William & Mary Elder Law Clinic

Serving Seniors in the Greater Peninsula Area

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Assisted Suicide or Elder Abuse

By Shaina Salman, Elder Law Clinic Student, Fall 2015

In 2014, Time Magazine reported that five states currently have death with dignity laws. Those states—Oregon, Washington, Vermont, New Mexico and Montana—each have a variation of a statute or legal precedent that permits euthanasia. Essentially, terminally ill patients, in consultation with their doctors, can request a prescription for doses of lethal medications that will allow them to end their own lives. Proponents of the law argue that assisted suicide is a practice that places the decision of dying within the hands of the patient, giving them autonomy to decide on their own terms when and how they want to die. However, opponents argue fiercely that patients might be pressured to take their own lives by family members and others who wish to save money or end the burden of caring for someone with a debilitating illness. Time Magazines’ data shows that the average age of those dying from taking assisted suicide medications is 71 years old in Oregon. This demonstrates that the majority of those taking the drugs are the elderly. Since 1998, the state reports that 1, 173 people have had assisted suicide prescriptions written while 752 of that number actually died from taking the medications.

The sheer number of cases alone may not be very alarming, but the median age of those who are dying from the drug should be. The Oregon Stateman Journal published an article in 2014 that cited a 10% increase in allegations for elder abuse While the study does not distinguish between financial and physical abuse, advocates for the elderly are sure that this is no coincidence. A columnist for the New York Times points out a gaping hole in the law. “Neither [Washington’s or Oregon’s] act requires witnesses at the death. Without disinterested witnesses, the opportunity is created for an heir, or someone else who will benefit from the patient’s death, to administer the lethal dose to the patient without his consent. Even if he struggled, who would know?”

The narrative looks like this: an elderly patient is diagnosed with a terminal disease. Out of fear of losing autonomy or being a burden, the patient asks his doctor to prescribe him a lethal drug that will allow him to die when he is ready. The fear is that this patient, may change his mind and become a victim of an interested party forcing the pill down the throat of the patient to hasten death and attain his inheritance. This narrative is not so far-fetched as proponents suggest. Elder abuse is a prevalent issue in this country. The National Center on Elder Abuse reports an upward trend in the problem with anywhere from 7.6-10% of the elder population being abused. These numbers indicate that this may become a larger issue in the future.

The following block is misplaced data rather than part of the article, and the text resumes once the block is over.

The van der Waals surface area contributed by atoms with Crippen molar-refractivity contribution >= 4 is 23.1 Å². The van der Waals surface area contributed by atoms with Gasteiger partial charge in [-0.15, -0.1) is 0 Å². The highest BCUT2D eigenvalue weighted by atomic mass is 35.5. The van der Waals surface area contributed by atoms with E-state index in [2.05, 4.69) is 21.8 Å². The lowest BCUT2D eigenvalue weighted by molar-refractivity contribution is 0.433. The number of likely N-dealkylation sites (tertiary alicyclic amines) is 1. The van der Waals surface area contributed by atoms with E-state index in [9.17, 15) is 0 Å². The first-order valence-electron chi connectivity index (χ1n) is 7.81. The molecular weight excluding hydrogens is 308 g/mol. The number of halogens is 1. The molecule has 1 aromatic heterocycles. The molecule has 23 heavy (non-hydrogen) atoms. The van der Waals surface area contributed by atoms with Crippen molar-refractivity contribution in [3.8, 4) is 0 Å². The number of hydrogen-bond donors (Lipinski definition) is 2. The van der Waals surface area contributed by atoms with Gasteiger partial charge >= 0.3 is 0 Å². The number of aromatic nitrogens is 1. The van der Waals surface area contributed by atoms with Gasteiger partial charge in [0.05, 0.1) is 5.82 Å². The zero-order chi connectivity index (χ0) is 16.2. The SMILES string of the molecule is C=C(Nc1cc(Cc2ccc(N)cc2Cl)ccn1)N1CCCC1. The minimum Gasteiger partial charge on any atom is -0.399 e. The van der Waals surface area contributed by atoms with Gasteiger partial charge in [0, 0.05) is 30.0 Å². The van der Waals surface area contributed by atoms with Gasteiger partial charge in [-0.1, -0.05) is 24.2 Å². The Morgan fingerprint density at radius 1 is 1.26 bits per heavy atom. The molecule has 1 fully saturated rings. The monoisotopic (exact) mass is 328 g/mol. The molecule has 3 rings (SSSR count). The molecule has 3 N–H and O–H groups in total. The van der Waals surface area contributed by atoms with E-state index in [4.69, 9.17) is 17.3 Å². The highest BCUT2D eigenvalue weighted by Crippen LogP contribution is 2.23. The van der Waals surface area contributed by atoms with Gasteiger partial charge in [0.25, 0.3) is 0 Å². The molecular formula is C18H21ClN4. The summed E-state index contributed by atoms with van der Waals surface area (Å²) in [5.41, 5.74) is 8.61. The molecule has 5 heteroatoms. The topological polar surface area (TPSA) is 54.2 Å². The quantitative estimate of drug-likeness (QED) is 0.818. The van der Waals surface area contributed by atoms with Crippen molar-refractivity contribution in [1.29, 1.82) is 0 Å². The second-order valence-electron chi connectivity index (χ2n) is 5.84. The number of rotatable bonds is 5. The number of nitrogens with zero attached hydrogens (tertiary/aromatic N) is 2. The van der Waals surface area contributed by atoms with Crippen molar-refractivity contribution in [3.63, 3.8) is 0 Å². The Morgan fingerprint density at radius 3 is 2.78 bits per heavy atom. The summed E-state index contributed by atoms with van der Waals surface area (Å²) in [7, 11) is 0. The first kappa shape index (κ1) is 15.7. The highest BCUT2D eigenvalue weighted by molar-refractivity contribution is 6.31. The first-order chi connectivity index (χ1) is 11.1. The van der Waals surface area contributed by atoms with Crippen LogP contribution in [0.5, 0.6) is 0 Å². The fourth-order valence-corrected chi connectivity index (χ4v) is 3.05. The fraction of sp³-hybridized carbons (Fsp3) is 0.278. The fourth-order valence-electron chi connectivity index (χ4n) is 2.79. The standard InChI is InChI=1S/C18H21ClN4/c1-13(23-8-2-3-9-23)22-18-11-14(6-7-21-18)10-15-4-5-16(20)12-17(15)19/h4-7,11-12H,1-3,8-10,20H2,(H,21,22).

With the growing size of the elder population, and the growing popularity of assisted suicide laws, legislators should be concerned with the consequences of such laws for this vulnerable segment of the population. Ultimately, assisted suicide and elder abuse are not –so-strange bedfellows because one appears to certainly be implicating the other. As others have said, assisted suicide appears to be ripe for elder abuse. The laws make the tools for abuse much more readily available and leave the elder much more at risk. Ultimately, with the growing popularity of these laws nationwide (this month alone, California’s governor signed a bill into law allowing for assisted suicide), proponents and naysayers should both be looking at this issue through the lens of the most vulnerable and taking affirmative steps to protect the elderly.

Cooler Heads Prevail

By Mitch Smithpeter, Elder Law Clinic Student, Fall 2015

“I’ve been thinking about what you told me to do, and I have a problem.” Though our client was trying to remain calm, I could sense the frustration and distress in her voice. Our client, a woman in her seventies, had come to the Clinic to find out if her Power of Attorney, which had been set up for her by her son while she was temporarily incapacitated, was still in her best interest. After some consideration, we at the Clinic agreed that it was not and subsequently set our minds to creating a new Power of Attorney for her. Now, a new problem had arisen: she could not find anyone willing to serve as the agent for the new Power of Attorney. Her relationships with both of her children were sour, and she had no other living relatives that she could assign. She had a few friends, but they were her age and were not willing to assume the added responsibility to act as the agent. She indeed had a problem.

While listening to her, admittedly, I was not as immediately concerned as I probably should have been, mostly owing to my lack of experience. I figured that there had to be some organization out there that would act as agent. After all, several organizations act as guardians for people who have no one else, so why not as an agent? I was brought back down to earth soon after; there really was not an organization that would act as agent. I was surprised, and frustrated. I felt righteously indignant that this woman needed help and there was no one willing or able to offer that help.